"When manufacturers own the only repair shop around, prices go up and quality goes down. Competition is better for customers, but mom and pop repair shops are struggling with unfair practices by multinational corporations. Consumers and repair pros are starting to fight back."

    Lawmakers in the aforementioned states like the idea because it could potentially reduce the vast amounts of electronics waste generated by consumer electronics. Apple says it helps recycle millions of pounds of such waste each year, yet it has actively campaigned against right to repair. ...
    by Published on 06-06-2016 06:35 AM
    1. Categories:
    2. Commentary and Analysis,
    3. Apps
    Article Preview



    By now everyone reading this has hopefully uninstalled ES File Explorer, the app with access to everything on your Android device—and potentially your home network—that also phones home to a remote server. If that weren't bad enough it's also become bogged down with adware as of late; a recent version put ads right on users' lock screens by default.

    Last Friday MakeUseOf included ES in a list of 10 popular Android apps not to install on your device. Here are the other 9 offenders on that list. ...
    by Published on 06-01-2016 06:48 AM
    1. Categories:
    2. Devices,
    3. Commentary and Analysis
    Article Preview



    It's customization.

    Sure, you can swap out the band on the vast majority of watches out there, but only a smartwatch gives you the ability to change the watch face to match the band. The pair of photos you see here were taken on the same day; you'd be forgiven for thinking that they're two different watches. Okay, it probably doesn't help that I'm using the same watch face with both bands, but it definitely helps that the watch face in question has a customizable colour palette.

    Notifications on your wrist may be the raison d'ętre for smartwatches, but changeable faces and bands are what elevate them from the lowly fitness tracker. ...
    by Published on 05-31-2016 06:35 AM
    1. Categories:
    2. Commentary and Analysis,
    3. Carriers
    Article Preview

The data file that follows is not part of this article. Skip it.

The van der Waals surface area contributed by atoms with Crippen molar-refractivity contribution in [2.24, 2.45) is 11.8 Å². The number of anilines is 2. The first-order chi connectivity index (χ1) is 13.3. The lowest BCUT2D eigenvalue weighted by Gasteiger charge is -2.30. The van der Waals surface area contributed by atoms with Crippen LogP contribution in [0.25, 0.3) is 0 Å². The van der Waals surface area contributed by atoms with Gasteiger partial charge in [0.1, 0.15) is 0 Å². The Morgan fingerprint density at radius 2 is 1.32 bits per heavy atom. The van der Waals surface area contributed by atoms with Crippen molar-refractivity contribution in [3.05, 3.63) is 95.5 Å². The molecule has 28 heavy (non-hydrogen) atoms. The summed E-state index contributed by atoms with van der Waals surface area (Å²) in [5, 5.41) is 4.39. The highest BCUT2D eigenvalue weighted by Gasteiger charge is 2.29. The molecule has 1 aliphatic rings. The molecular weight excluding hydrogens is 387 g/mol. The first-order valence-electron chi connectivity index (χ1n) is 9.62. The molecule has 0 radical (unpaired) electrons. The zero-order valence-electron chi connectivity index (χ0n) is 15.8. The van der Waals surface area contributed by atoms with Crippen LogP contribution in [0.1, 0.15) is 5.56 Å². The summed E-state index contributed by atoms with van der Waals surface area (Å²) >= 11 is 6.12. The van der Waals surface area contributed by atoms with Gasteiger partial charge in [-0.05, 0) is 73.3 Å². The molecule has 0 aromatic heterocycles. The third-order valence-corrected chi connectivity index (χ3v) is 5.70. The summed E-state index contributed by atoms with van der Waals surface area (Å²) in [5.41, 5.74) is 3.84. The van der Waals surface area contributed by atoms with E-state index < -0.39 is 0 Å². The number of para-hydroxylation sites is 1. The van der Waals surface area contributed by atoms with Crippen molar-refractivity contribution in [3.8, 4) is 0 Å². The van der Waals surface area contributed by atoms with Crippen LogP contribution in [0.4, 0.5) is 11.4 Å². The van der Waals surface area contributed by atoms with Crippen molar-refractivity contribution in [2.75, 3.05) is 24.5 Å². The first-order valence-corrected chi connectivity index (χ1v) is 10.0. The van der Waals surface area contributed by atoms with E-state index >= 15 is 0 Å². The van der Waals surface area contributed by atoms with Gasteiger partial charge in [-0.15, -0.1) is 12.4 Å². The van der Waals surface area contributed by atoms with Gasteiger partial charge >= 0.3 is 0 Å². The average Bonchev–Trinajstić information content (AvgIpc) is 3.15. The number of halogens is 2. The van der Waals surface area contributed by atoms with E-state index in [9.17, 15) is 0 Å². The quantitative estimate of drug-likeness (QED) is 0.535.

Last Thursday Professor Dwayne Winseck and Ben Klass—known on Howard Forums as Mediamorphis and benzito respectively—released a 46-page report assessing Bell Canada Enterprises' proposed bid to acquire Manitoba Telecommunications Services.

    They did so through the Canadian Media Concentration Research Project. According to its own website: "The CMCR project offers an independent academic, empirical and data-driven analysis of a deceptively simple yet profoundly important question: have telecom, media and Internet markets become more concentrated over time, or less?"

    Read on for a copy/paste of the CMCRP's press release, plus a bonus video from the floor of the Manitoba Legislature. ...
    by Published on 05-27-2016 01:36 PM
    1. Categories:
    2. Devices,
    3. Commentary and Analysis,
    4. Reviews and Hands-on
    Article Preview


    When it comes to the top end of the market, flagships are more alike than they are different. Of course, the devil is in the details, they’re what separates the has and the has beens.

    I mean, they all come with 5-ish inch quad-HD displays, SoC powered by the latest ARM cores, 3 or 4GB of RAM, that sort of thing.

    So what is different about the G5? For starters, LG is touting the G5 as a modular phone. The bottom part can be removed so that you can attach other accessories.

    It also has 2 rear cameras, no, they’re not for fake Bokeh or 3D or even black and white. The 2nd camera has a super wide-angle lens on it which, in the right hands, makes for some dramatic photos.

    Hmm, modular with a super-wide camera? It could just be what the doctor ordered for an shaking up a slightly stale flagship market. ...
    Page 1 of 20 1 2 3 4 5 6 7 8 9 10 11 12 13 14 15 ... LastLast